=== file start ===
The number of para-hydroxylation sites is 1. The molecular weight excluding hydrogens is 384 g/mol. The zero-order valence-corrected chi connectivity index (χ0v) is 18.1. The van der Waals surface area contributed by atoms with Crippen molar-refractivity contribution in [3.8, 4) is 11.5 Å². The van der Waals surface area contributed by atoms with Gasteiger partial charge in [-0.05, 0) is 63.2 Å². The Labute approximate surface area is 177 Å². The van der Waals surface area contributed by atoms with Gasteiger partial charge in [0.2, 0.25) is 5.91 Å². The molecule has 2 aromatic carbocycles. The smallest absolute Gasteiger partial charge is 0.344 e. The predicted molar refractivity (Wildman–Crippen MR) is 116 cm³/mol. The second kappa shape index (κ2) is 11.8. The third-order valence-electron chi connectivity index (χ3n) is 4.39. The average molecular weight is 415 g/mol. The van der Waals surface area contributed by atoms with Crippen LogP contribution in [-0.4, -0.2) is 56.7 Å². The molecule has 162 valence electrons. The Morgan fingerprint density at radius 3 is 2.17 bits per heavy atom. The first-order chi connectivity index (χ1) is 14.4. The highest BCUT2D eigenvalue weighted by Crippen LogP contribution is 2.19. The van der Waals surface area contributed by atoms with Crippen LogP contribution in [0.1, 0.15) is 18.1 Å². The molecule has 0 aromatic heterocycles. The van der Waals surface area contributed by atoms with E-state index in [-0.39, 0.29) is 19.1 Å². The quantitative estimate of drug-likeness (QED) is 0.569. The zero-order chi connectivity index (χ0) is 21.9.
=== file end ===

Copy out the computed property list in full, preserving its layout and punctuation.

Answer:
The number of para-hydroxylation sites is 1. The molecular weight excluding hydrogens is 384 g/mol. The zero-order valence-corrected chi connectivity index (χ0v) is 18.1. The van der Waals surface area contributed by atoms with Crippen molar-refractivity contribution in [3.8, 4) is 11.5 Å². The van der Waals surface area contributed by atoms with Gasteiger partial charge in [-0.05, 0) is 63.2 Å². The Labute approximate surface area is 177 Å². The van der Waals surface area contributed by atoms with Gasteiger partial charge in [0.2, 0.25) is 5.91 Å². The molecule has 2 aromatic carbocycles. The smallest absolute Gasteiger partial charge is 0.344 e. The predicted molar refractivity (Wildman–Crippen MR) is 116 cm³/mol. The second kappa shape index (κ2) is 11.8. The third-order valence-electron chi connectivity index (χ3n) is 4.39. The average molecular weight is 415 g/mol. The van der Waals surface area contributed by atoms with Crippen LogP contribution in [-0.4, -0.2) is 56.7 Å². The molecule has 162 valence electrons. The Morgan fingerprint density at radius 3 is 2.17 bits per heavy atom. The first-order chi connectivity index (χ1) is 14.4. The highest BCUT2D eigenvalue weighted by Crippen LogP contribution is 2.19. The van der Waals surface area contributed by atoms with Crippen LogP contribution in [0.1, 0.15) is 18.1 Å². The molecule has 0 aromatic heterocycles. The van der Waals surface area contributed by atoms with E-state index in [-0.39, 0.29) is 19.1 Å². The quantitative estimate of drug-likeness (QED) is 0.569. The zero-order chi connectivity index (χ0) is 21.9.